In the wake of the election of Donald Trump as President of the United States, protests occurred in many cities across the country, loosely confederated under the hashtag sentiment “#NotMyPresident.”

The absolute rejection of election results is not something we are unfamiliar with. After President Bush was reelected, it was de rigeur to dismiss his office, exemplified by a maudlin “Sorry Everybody” craze which, as the name implies, was a bunch of miffed liberals holding up signs in photos and YouTube videos apologizing to the rest of the world for our democratic election. Which itself, of course, followed the endless (and still a thing to this day) “illegitimate president” refrain over Bush’s first election.

#NotMyPresident, like its predecessors, occurs with apparently no awareness of the rest of the time in political discourse that liberals spend condemning such declarations as being anti-American or “dangerous” or even racist when the object of the rejection is a Democrat.

This latest iteration is more out front and in the news than ever, and treated generally by the press with gloomy tones evoking dark times in America. Not, mind you, because the protests are anti-American or the sentiment is “dangerous”, but rather because things are now, in the wake of Tuesday, so bleak that such protests are necessary. “Those poor injured souls,” the melodrama intones, “how can we have done this to them.”

First, there were the institutions of “learning.”

In Berkeley (well, duh.) students and teachers walked out.

At Cornell, students held a “cry in.”

“I’m quite terrified, honestly,” one student told the campus newspaper as she took part in the event. “It’s saying that people are really given into fear-mongering. They are willing to put people down based on their identity just so that they would feel vindicated that they would be getting rid of ‘Crooked Hillary.’”

Another participant told the Sun many are in “shock” as she sipped on a Starbucks coffee cup, sitting cross-legged in the institution’s Ho Plaza.

“I am concerned how this is validating the behavior of a lot of people,” she said.

Then things began in earnest.

Thousands marched in New York City, and dozens were arrested.

The protesters chanted “Not my president” and “hey, hey, ho, ho Donald Trump has got to go.” They held signs that read “Trump Makes America Hate” and “Impeach Trump.” A few climbed vehicles and light poles. There was anger and fear among many. Some said they worried about what the new president’s policies could mean for them.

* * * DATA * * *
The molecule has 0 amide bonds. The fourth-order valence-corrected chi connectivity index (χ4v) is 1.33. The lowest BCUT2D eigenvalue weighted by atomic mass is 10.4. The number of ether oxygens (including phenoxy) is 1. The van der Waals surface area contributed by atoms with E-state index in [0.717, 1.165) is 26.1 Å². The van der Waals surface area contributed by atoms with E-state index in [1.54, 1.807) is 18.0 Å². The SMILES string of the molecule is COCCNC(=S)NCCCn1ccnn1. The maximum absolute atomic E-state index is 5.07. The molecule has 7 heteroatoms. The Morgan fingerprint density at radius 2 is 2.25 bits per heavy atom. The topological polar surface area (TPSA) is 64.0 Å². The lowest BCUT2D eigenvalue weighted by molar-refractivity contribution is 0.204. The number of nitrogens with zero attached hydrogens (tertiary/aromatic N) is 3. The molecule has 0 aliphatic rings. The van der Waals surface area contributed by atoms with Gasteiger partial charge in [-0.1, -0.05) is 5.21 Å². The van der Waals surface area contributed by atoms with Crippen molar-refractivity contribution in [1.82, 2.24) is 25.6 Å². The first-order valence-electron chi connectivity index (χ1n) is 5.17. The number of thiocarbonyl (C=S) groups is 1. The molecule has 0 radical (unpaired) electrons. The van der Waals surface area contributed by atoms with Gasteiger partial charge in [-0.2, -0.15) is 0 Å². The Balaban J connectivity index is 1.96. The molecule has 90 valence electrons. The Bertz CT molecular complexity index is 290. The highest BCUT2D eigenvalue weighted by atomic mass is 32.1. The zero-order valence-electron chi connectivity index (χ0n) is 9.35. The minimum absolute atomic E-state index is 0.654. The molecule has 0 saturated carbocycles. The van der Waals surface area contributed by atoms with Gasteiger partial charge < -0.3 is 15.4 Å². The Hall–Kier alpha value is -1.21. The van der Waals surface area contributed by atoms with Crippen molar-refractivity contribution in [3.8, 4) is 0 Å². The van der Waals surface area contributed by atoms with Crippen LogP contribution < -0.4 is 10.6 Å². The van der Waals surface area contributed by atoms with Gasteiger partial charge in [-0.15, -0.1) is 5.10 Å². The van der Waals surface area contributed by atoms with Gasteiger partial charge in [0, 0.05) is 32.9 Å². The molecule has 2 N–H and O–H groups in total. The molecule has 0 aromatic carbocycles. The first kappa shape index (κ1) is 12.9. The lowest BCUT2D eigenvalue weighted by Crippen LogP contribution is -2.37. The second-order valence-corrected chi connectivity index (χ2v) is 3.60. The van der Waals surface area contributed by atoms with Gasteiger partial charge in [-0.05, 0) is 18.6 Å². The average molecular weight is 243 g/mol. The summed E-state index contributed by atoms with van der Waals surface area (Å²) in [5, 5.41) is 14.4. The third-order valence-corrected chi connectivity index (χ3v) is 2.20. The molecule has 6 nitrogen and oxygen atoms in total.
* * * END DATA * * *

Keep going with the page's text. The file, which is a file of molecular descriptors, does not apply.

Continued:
“I was afraid this morning. I’m still afraid today, you know. As a black woman, I’m afraid. But I’m not going to let my fear hold me back,” a woman said.

One group began at Union Square Wednesday night, while another started at Columbus Circle. Splinter groups of protesters then streamed into the streets causing massive gridlock as police mobilized to contain them under a light rain.
Police installed barricades outside Trump Tower to keep the demonstrators at bay as they burned American flags and effigies of Trump. Officers made dozens of arrests, mostly for disorderly conduct and resisting arrest.

Then came vandalism, fires, riots.

Bonfires, fireworks, tear gas, and marching in the street — thousands turned out in Oakland to protest President-elect Trump.

Seven thousand were demonstrating, some set fires, a police car was vandalized and one officer was injured.

Anti-trump protesters first gathered at Frank Ogawa Plaza Wednesday night and the crowd grew to some 7,000. They took over Webster Street in Downtown Oakland and marched. All was peaceful.

Police surrounded them and the march splintered into smaller groups at Washington and 8th street. Suddenly, a Trump piñata was up in flames and flash bangs were going off in the streets.

Several buildings were vandalized and there were reports of looting and building fires throughout Wednesday night. Police have made arrests.

Effigies:

Burning flags:

And worse. One protester told CNN exactly what she thought should happen. Bloodshed.

“If we don’t fight, who is going to fight for us? People had to die for your freedom where we’re at today. We can’t just do rallies, we have to fight back. There will be casualties on both sides. There will be, because people have to die to make a change in this world”

It has been a year of protest, riots, and violence. Does anyone think the day of rage will be just one day? The left still burns effigies of George W. Bush. This isn’t over.